Australian Environment Minister, Senator Hill, boosted efforts in September to protect dolphins after two were shot in the Port River. Those found guilty of killing or injuring dolphins in Commonwealth waters will face up to two years' jail and fines of up to $110,000 under the new plan. Actions that have a significant impact on a threatened species of dolphin, whether in State or Commonwealth waters, will be fined up to $550,000 for an individual and $5.5 million for a company. A loophole in existing legislation will be closed to prohibit the capture of dolphins for live display, and all Commonwealth waters will be declared the Australian Whale Sanctuary, which will protect whales, porpoises as well as dolphins.
1,700 harbor porpoises from the Maine population die from fishing net entanglements each year. This is three times the sustainable rate. According to a lawsuit filed by the Humane Society of the U.S., the Center for Marine Conservation, and others, the National Marine Fisheries Service has failed to implement an adequate plan to protect the species NMFS proposed to list under the Endangered Species Act as a Threatened Species in 1992.
Entanglements in fishing gear are an ever increasing problem. Acoustic warning devices on nets, "pingers", are getting mixed reviews, but research may provide consistent solutions. The key may be to find the effective species-specific sound combinations that alarm approaching cetaceans just enough to alert them. A Greek distributor recently contacted CSI looking for ways to develop a dolphin-proof net, certain that the market would leap at the product. Such a resource doesn't exist, yet. Sounds like an opportunity for imaginative inventors to succeed beyond their dreams! After all, the people who study dolphins, acoustics, and related fields haven't solved the problem. A fresh innovative approach might.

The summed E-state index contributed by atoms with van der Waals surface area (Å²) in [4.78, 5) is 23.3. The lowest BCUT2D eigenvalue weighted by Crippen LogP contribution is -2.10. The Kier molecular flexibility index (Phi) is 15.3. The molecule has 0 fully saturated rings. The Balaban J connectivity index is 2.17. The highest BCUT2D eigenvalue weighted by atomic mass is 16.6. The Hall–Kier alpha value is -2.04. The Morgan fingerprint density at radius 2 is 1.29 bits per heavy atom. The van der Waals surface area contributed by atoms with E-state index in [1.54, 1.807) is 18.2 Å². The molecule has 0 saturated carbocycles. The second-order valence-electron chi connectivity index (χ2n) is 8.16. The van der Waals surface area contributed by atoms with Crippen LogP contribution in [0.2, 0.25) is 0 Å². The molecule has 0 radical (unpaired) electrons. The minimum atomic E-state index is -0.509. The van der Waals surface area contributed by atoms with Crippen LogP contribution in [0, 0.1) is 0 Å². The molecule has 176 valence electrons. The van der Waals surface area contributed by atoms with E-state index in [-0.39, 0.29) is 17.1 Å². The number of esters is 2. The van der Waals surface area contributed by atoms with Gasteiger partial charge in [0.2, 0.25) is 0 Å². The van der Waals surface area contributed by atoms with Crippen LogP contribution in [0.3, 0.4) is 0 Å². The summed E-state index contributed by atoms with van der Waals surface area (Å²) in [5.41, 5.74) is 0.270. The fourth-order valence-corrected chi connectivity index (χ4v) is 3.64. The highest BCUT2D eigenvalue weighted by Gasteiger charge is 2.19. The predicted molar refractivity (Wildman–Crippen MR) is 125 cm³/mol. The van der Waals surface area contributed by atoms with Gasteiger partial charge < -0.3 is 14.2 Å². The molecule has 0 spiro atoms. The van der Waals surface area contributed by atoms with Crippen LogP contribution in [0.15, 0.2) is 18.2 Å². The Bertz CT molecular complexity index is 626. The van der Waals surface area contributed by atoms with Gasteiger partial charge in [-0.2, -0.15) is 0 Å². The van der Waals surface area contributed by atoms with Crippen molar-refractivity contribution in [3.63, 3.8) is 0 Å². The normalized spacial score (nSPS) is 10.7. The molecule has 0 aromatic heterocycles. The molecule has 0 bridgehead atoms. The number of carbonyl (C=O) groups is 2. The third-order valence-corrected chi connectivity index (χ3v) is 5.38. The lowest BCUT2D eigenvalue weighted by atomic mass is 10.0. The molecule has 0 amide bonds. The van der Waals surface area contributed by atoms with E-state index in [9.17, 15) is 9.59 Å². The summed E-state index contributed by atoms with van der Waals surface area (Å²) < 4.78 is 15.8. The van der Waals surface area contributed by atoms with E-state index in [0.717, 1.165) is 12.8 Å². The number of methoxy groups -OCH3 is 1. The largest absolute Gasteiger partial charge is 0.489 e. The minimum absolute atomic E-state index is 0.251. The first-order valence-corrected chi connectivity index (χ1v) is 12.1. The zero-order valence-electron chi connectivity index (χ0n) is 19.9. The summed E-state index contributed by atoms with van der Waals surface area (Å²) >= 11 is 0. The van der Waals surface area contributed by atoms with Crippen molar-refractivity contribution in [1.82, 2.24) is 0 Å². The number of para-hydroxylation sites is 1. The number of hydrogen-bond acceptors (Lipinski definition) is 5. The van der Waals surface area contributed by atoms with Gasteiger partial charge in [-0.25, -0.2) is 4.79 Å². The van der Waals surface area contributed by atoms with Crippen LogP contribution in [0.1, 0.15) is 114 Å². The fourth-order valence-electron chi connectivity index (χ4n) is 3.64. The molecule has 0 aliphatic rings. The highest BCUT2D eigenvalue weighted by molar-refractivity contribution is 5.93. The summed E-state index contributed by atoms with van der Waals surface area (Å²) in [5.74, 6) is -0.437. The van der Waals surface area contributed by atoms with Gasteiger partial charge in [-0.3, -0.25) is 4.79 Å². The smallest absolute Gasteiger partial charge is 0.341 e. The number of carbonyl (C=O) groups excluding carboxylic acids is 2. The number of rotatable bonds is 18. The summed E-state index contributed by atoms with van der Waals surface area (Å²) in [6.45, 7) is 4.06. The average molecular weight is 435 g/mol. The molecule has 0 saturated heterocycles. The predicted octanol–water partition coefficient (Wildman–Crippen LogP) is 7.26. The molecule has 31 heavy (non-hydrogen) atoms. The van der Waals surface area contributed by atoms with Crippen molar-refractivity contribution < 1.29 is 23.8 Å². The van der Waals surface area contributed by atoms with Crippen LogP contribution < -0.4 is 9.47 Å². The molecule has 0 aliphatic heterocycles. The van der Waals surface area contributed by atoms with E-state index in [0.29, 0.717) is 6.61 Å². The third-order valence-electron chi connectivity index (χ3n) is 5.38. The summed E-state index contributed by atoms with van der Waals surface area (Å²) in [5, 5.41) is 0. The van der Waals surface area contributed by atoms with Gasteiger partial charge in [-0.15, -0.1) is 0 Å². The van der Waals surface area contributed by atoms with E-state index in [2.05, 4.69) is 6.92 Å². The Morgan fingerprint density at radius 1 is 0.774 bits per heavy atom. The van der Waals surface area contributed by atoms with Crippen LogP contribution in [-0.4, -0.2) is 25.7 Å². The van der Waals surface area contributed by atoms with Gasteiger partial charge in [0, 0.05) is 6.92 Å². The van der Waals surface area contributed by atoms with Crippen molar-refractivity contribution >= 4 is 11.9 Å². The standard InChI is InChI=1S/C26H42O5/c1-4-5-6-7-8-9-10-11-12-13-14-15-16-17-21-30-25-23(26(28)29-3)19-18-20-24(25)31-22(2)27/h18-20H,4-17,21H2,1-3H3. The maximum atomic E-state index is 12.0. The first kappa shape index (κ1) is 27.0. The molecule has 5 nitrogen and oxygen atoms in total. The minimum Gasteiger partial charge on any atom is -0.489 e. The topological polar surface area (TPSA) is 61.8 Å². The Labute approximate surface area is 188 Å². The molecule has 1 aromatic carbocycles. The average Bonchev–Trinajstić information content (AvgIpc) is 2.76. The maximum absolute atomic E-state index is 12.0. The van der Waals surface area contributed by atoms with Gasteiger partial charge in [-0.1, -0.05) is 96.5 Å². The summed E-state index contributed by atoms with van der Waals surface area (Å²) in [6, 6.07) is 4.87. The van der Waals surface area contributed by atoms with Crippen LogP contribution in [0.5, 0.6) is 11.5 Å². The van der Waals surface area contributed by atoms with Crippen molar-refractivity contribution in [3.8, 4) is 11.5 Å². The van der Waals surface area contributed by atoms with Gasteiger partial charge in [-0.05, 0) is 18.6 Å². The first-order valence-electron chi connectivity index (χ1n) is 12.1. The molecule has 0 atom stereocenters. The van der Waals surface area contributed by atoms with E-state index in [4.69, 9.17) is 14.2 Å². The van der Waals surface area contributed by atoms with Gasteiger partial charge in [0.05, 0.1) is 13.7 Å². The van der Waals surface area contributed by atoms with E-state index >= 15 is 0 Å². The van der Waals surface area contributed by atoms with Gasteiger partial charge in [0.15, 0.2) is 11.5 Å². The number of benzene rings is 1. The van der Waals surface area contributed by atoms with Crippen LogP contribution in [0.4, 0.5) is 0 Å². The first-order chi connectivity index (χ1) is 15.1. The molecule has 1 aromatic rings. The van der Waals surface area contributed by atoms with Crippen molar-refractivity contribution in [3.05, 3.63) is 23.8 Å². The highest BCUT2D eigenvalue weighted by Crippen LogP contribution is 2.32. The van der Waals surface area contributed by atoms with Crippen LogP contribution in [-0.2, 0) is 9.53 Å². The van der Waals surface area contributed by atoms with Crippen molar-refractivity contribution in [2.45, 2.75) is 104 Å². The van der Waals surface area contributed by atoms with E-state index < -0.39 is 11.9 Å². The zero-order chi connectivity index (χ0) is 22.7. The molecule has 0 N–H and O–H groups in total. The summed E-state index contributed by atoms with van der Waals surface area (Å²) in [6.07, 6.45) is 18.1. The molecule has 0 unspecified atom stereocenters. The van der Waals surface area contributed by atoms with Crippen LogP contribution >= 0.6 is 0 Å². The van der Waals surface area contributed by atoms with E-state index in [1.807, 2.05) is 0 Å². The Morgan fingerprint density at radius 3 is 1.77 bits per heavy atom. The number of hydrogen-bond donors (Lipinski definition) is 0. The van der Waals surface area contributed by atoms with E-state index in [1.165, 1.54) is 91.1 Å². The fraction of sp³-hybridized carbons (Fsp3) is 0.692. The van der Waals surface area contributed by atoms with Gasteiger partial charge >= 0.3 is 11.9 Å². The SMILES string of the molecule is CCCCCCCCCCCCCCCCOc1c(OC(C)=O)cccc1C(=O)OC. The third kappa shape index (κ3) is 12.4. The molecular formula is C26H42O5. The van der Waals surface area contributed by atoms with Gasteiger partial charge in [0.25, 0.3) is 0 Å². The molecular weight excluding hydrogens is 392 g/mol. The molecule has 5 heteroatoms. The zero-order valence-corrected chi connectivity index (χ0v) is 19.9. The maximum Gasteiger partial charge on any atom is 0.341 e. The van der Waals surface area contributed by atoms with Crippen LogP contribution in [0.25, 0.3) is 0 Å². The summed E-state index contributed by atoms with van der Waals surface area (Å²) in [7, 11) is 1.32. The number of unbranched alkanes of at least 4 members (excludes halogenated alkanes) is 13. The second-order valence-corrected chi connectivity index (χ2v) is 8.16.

The Whale Rescue Team of the Center for Coastal Studies was again called into action September 12th to cut free a right whale so close to Provincetown, Massachusetts, that the annual Swim for Life fund raiser had to be altered to miss the effort! This whale had been entangled before, and may never learn the lesson. But with only 300 left even this right whale too deserves a maximum rescue effort. The Team so far this year has freed four humpbacks, three right whales, one minke and one finback. CCS staff have also trained response groups and Coast Guard units along the east coast of the U.S. The Center's Team and equipment can be airlifted far out to sea, and supported there for prolonged rescues. You would think that such high profile work for whales would generate a good deal of public support. After all, these people truly risk their lives to save whales. But the public hasn't responded as you might think. Yes, we are asking all our readers to support this organization's needs. For more information: CCS, 508-487-3622, http://www.coastalstudies.org/, email: firstname.lastname@example.org.